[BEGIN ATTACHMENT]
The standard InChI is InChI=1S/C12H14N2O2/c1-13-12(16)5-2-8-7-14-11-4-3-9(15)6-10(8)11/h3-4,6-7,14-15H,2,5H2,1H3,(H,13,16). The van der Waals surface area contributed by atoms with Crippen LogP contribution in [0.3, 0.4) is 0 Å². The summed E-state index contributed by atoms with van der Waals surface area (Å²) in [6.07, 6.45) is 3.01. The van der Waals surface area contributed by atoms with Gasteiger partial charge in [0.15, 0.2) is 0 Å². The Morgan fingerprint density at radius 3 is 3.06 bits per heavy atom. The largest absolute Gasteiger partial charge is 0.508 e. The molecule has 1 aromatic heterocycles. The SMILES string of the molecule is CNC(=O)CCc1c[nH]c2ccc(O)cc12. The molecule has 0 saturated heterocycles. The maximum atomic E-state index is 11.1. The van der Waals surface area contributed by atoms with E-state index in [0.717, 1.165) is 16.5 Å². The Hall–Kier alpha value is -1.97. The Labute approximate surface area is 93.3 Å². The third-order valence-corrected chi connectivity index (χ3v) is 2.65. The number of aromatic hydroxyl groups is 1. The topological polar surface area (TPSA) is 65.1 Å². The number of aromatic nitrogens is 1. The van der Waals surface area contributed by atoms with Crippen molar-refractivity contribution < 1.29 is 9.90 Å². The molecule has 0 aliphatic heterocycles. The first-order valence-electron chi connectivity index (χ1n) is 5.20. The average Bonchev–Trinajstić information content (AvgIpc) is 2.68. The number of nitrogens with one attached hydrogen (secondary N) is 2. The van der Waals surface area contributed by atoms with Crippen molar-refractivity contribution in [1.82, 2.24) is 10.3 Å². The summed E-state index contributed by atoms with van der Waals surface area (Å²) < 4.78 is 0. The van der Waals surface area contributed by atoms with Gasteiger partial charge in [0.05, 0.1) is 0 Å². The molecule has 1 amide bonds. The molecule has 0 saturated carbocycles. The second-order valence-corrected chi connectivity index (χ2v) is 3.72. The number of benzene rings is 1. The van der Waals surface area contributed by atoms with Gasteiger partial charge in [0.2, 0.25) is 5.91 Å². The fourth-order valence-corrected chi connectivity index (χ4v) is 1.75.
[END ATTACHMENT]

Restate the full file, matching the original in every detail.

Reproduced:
The standard InChI is InChI=1S/C12H14N2O2/c1-13-12(16)5-2-8-7-14-11-4-3-9(15)6-10(8)11/h3-4,6-7,14-15H,2,5H2,1H3,(H,13,16). The van der Waals surface area contributed by atoms with Crippen LogP contribution in [0.3, 0.4) is 0 Å². The summed E-state index contributed by atoms with van der Waals surface area (Å²) in [6.07, 6.45) is 3.01. The van der Waals surface area contributed by atoms with Gasteiger partial charge in [0.15, 0.2) is 0 Å². The Morgan fingerprint density at radius 3 is 3.06 bits per heavy atom. The largest absolute Gasteiger partial charge is 0.508 e. The molecule has 1 aromatic heterocycles. The SMILES string of the molecule is CNC(=O)CCc1c[nH]c2ccc(O)cc12. The molecule has 0 saturated heterocycles. The maximum atomic E-state index is 11.1. The van der Waals surface area contributed by atoms with E-state index in [0.717, 1.165) is 16.5 Å². The Hall–Kier alpha value is -1.97. The Labute approximate surface area is 93.3 Å². The third-order valence-corrected chi connectivity index (χ3v) is 2.65. The number of aromatic hydroxyl groups is 1. The topological polar surface area (TPSA) is 65.1 Å². The number of aromatic nitrogens is 1. The van der Waals surface area contributed by atoms with Crippen molar-refractivity contribution < 1.29 is 9.90 Å². The molecule has 0 aliphatic heterocycles. The first-order valence-electron chi connectivity index (χ1n) is 5.20. The average Bonchev–Trinajstić information content (AvgIpc) is 2.68. The number of nitrogens with one attached hydrogen (secondary N) is 2. The van der Waals surface area contributed by atoms with Crippen molar-refractivity contribution in [1.82, 2.24) is 10.3 Å². The summed E-state index contributed by atoms with van der Waals surface area (Å²) < 4.78 is 0. The van der Waals surface area contributed by atoms with Gasteiger partial charge in [0.05, 0.1) is 0 Å². The molecule has 1 amide bonds. The molecule has 0 saturated carbocycles. The second-order valence-corrected chi connectivity index (χ2v) is 3.72. The number of benzene rings is 1. The van der Waals surface area contributed by atoms with Gasteiger partial charge in [0.2, 0.25) is 5.91 Å². The fourth-order valence-corrected chi connectivity index (χ4v) is 1.75.